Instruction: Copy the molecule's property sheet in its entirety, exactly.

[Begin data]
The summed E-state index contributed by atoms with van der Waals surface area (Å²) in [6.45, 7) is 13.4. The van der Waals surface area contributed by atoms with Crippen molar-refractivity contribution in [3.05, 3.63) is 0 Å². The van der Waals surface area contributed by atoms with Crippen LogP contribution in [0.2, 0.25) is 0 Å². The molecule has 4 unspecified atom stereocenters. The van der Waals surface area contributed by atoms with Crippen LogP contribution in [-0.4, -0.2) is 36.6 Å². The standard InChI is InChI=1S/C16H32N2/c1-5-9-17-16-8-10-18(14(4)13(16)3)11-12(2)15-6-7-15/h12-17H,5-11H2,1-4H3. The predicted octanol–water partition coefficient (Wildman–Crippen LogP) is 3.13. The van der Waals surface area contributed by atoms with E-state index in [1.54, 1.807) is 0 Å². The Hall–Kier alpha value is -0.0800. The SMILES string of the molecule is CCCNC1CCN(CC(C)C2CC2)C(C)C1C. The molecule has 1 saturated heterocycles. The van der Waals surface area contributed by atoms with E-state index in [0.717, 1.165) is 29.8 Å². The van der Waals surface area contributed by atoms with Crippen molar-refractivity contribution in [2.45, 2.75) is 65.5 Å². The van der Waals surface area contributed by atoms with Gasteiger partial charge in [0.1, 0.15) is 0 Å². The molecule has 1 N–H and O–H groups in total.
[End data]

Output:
The summed E-state index contributed by atoms with van der Waals surface area (Å²) in [6.45, 7) is 13.4. The van der Waals surface area contributed by atoms with Crippen molar-refractivity contribution in [3.05, 3.63) is 0 Å². The van der Waals surface area contributed by atoms with Crippen LogP contribution in [0.2, 0.25) is 0 Å². The molecule has 4 unspecified atom stereocenters. The van der Waals surface area contributed by atoms with Crippen LogP contribution in [-0.4, -0.2) is 36.6 Å². The standard InChI is InChI=1S/C16H32N2/c1-5-9-17-16-8-10-18(14(4)13(16)3)11-12(2)15-6-7-15/h12-17H,5-11H2,1-4H3. The predicted octanol–water partition coefficient (Wildman–Crippen LogP) is 3.13. The van der Waals surface area contributed by atoms with E-state index in [1.54, 1.807) is 0 Å². The Hall–Kier alpha value is -0.0800. The SMILES string of the molecule is CCCNC1CCN(CC(C)C2CC2)C(C)C1C. The molecule has 1 saturated heterocycles. The van der Waals surface area contributed by atoms with E-state index in [0.717, 1.165) is 29.8 Å². The van der Waals surface area contributed by atoms with Crippen molar-refractivity contribution in [2.45, 2.75) is 65.5 Å². The van der Waals surface area contributed by atoms with Gasteiger partial charge in [0.1, 0.15) is 0 Å². The molecule has 1 N–H and O–H groups in total.